UN: S Sudan rebels attack UN base in possible 'war crime'

2015-07-02 17:12
File: AFP

File: AFP

Multimedia   ·   User Galleries   ·   News in Pictures Send us your pictures  ·  Send us your stories

Juba - South Sudan rebels opened fire on a UN peacekeeping base sheltering 30 000 civilians, killing one and wounding six in a possible war crime, the UN said late on Wednesday.

Fighters in the rebel-held north-eastern town of Malakal, capital of the key oil-producing Upper Nile state, opened fire on the UN base, with peacekeepers returning fire.

"Any attack on a protection-of-civilians site constitutes a direct assault against the United Nations and may constitute a war crime," the UN Mission in South Sudan (UNMISS) said in a statement, condemning the attack "in the strongest possible terms."

"The wounded are currently receiving treatment at the hospital inside the UNMISS compound, and one is said to be in a critical condition," it added.

Over 142 000 civilians are sheltering in UN bases across the country, and have been attacked previously by warring forces.

Horrific violence

Malakal was attacked and captured on Saturday by rebels led by ex-government general Johnson Olony, accused by aid agencies of forcibly recruiting hundreds of child soldiers.

Civil war began in December 2013 when President Salva Kiir accused his former deputy Riek Machar of planning a coup, setting off a cycle of retaliatory killings that have split the poverty-stricken, landlocked country along ethnic lines.

A UN report this week described horrific violence in the latest fighting in the 18-month long war, where witnesses said the army gang-raped girls and torched them alive in huts.

On Wednesday, the UN Security Council imposed sanctions on six commanders. The six generals - three from the government forces and three from the rebels - were punished with a global travel ban and an assets freeze for their role in the worsening conflict.

The European Union and United States last year had already slapped sanctions on three of those listed by the UN, apparently doing nothing to stem the violence.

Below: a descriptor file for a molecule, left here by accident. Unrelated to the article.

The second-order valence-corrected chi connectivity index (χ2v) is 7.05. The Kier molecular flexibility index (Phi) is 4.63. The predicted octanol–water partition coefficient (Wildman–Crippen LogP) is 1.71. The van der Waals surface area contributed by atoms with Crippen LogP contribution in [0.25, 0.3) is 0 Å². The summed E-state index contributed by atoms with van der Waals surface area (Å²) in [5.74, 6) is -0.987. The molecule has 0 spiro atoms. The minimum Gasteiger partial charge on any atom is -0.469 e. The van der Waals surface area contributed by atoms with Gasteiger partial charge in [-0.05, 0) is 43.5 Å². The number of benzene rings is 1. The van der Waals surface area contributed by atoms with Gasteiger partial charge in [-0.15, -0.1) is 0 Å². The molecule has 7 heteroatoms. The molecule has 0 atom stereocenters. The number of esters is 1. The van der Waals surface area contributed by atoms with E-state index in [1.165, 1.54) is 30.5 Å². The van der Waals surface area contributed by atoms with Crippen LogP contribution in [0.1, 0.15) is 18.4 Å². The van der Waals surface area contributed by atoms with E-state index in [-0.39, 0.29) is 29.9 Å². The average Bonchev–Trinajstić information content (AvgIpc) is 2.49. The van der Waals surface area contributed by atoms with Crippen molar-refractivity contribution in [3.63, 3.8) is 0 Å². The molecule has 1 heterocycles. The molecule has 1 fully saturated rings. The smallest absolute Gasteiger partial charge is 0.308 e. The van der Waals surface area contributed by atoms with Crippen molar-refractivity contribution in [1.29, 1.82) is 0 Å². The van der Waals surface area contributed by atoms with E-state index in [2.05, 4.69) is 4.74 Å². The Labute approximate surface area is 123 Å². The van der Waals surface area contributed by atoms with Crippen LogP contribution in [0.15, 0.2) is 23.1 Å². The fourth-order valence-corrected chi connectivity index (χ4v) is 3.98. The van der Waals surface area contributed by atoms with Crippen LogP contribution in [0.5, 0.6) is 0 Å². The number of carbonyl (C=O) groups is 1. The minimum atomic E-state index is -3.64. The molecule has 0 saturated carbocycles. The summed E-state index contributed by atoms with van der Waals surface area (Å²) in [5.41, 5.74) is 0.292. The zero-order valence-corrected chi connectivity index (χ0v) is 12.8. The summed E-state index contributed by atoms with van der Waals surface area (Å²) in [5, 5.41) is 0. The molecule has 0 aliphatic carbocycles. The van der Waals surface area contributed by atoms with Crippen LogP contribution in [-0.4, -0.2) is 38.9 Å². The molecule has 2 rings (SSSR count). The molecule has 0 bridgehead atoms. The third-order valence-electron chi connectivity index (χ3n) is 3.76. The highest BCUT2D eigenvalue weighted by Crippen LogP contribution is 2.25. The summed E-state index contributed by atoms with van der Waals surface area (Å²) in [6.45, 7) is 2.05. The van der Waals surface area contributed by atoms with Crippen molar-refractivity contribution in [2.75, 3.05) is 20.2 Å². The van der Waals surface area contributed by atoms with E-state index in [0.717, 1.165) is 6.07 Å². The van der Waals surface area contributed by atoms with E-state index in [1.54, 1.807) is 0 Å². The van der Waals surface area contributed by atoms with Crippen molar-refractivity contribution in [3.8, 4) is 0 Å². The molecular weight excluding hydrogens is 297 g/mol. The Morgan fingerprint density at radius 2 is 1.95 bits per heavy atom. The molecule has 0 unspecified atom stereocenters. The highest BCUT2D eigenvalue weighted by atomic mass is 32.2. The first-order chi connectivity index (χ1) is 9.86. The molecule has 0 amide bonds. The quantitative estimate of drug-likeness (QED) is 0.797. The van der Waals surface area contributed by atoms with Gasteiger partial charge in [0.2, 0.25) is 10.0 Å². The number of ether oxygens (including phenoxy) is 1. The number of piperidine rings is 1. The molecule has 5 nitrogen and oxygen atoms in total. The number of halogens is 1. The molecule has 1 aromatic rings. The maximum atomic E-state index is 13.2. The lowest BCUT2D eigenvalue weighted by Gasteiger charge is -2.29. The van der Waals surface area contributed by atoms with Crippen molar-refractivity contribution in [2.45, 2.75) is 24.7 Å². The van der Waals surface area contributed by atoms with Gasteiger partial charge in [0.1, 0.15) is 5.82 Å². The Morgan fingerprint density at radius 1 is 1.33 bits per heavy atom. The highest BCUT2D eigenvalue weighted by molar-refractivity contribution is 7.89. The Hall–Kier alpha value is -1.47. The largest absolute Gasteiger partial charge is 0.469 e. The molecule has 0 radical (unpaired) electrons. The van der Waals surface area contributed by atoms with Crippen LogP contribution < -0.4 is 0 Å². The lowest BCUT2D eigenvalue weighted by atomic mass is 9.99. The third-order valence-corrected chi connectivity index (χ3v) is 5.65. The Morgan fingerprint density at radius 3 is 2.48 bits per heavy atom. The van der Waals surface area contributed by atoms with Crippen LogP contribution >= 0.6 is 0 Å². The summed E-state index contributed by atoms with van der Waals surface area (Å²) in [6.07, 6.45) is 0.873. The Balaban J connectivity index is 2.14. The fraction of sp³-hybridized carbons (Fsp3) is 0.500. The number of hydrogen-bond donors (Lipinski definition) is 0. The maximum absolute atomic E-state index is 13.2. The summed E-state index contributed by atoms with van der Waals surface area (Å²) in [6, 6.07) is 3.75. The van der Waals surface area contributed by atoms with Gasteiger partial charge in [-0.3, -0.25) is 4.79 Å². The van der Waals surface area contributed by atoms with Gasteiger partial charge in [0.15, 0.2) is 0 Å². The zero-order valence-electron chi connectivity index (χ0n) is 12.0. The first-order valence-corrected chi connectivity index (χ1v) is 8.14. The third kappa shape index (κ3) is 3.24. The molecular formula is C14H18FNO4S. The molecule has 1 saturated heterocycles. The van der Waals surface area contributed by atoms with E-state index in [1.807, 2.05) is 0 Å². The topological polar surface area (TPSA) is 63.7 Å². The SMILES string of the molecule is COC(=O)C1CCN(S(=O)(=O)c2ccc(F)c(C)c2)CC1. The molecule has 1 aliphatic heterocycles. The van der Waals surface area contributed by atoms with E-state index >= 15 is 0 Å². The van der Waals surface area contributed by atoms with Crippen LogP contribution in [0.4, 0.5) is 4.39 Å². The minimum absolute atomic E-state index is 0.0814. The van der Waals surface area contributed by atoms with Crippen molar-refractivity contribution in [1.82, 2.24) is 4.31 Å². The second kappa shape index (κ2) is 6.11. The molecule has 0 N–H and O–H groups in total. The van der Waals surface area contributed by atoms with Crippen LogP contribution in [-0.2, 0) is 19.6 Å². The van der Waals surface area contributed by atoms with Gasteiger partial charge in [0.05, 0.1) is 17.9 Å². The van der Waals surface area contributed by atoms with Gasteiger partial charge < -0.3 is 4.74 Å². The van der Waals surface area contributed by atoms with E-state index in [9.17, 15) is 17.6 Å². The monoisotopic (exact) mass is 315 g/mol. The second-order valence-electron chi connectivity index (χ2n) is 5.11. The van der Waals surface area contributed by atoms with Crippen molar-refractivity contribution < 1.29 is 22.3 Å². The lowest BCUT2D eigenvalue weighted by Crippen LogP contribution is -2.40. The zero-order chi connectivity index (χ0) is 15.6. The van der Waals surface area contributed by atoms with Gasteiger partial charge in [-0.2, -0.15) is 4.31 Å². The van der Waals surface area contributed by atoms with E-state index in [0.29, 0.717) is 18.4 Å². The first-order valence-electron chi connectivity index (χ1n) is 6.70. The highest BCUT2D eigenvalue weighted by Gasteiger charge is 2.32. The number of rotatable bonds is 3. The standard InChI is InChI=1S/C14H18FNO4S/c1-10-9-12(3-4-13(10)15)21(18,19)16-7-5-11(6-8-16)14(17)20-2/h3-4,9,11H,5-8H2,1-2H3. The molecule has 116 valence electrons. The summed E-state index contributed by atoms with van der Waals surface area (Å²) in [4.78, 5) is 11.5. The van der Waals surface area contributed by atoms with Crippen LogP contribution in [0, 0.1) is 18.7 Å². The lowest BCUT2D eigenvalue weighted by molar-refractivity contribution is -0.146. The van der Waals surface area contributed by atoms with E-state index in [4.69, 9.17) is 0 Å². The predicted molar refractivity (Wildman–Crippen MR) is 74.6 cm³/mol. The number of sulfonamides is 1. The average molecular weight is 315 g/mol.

Four years since South Sudan won its independence, two-thirds of the country's 12 million people need aid, according to the UN, and one-sixth have fled their homes.

Read more on:    un  |  riek machar  |  south sudan  |  east africa

Join the conversation!

24.com encourages commentary submitted via MyNews24. Contributions of 200 words or more will be considered for publication.

We reserve editorial discretion to decide what will be published.
Read our comments policy for guidelines on contributions.

24.com publishes all comments posted on articles provided that they adhere to our Comments Policy. Should you wish to report a comment for editorial review, please do so by clicking the 'Report Comment' button to the right of each comment.

Comment on this story
Comments have been closed for this article.

Inside News24

Traffic Alerts
There are new stories on the homepage. Click here to see them.


Create Profile

Creating your profile will enable you to submit photos and stories to get published on News24.

Please provide a username for your profile page:

This username must be unique, cannot be edited and will be used in the URL to your profile page across the entire 24.com network.


Location Settings

News24 allows you to edit the display of certain components based on a location. If you wish to personalise the page based on your preferences, please select a location for each component and click "Submit" in order for the changes to take affect.

Facebook Sign-In

Hi News addict,

Join the News24 Community to be involved in breaking the news.

Log in with Facebook to comment and personalise news, weather and listings.